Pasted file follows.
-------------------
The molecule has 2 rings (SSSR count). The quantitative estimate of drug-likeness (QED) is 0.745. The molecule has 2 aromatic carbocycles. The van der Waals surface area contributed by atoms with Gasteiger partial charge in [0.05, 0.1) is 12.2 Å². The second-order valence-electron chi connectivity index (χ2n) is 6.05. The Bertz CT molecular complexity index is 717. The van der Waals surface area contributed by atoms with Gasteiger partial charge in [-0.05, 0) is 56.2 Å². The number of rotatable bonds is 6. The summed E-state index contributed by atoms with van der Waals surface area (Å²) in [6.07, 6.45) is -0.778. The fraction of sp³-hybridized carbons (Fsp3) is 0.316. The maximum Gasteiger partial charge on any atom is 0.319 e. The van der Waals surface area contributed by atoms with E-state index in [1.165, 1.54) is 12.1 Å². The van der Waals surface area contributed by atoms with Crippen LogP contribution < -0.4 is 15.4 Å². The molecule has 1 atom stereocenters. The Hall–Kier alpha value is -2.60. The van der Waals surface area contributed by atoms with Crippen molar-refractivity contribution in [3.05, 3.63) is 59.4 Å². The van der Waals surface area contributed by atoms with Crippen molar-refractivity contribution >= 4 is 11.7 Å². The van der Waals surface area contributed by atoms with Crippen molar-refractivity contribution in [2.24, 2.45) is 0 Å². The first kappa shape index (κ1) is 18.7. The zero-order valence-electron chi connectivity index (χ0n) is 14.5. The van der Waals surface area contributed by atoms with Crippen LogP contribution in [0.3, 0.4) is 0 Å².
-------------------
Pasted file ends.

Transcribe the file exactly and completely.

The molecule has 2 rings (SSSR count). The quantitative estimate of drug-likeness (QED) is 0.745. The molecule has 2 aromatic carbocycles. The van der Waals surface area contributed by atoms with Gasteiger partial charge in [0.05, 0.1) is 12.2 Å². The second-order valence-electron chi connectivity index (χ2n) is 6.05. The Bertz CT molecular complexity index is 717. The van der Waals surface area contributed by atoms with Gasteiger partial charge in [-0.05, 0) is 56.2 Å². The number of rotatable bonds is 6. The summed E-state index contributed by atoms with van der Waals surface area (Å²) in [6.07, 6.45) is -0.778. The fraction of sp³-hybridized carbons (Fsp3) is 0.316. The maximum Gasteiger partial charge on any atom is 0.319 e. The van der Waals surface area contributed by atoms with E-state index in [1.165, 1.54) is 12.1 Å². The van der Waals surface area contributed by atoms with Crippen LogP contribution < -0.4 is 15.4 Å². The molecule has 1 atom stereocenters. The Hall–Kier alpha value is -2.60. The van der Waals surface area contributed by atoms with Crippen molar-refractivity contribution in [3.05, 3.63) is 59.4 Å². The van der Waals surface area contributed by atoms with Crippen molar-refractivity contribution >= 4 is 11.7 Å². The van der Waals surface area contributed by atoms with Crippen molar-refractivity contribution in [2.24, 2.45) is 0 Å². The first kappa shape index (κ1) is 18.7. The zero-order valence-electron chi connectivity index (χ0n) is 14.5. The van der Waals surface area contributed by atoms with Crippen LogP contribution in [0.3, 0.4) is 0 Å².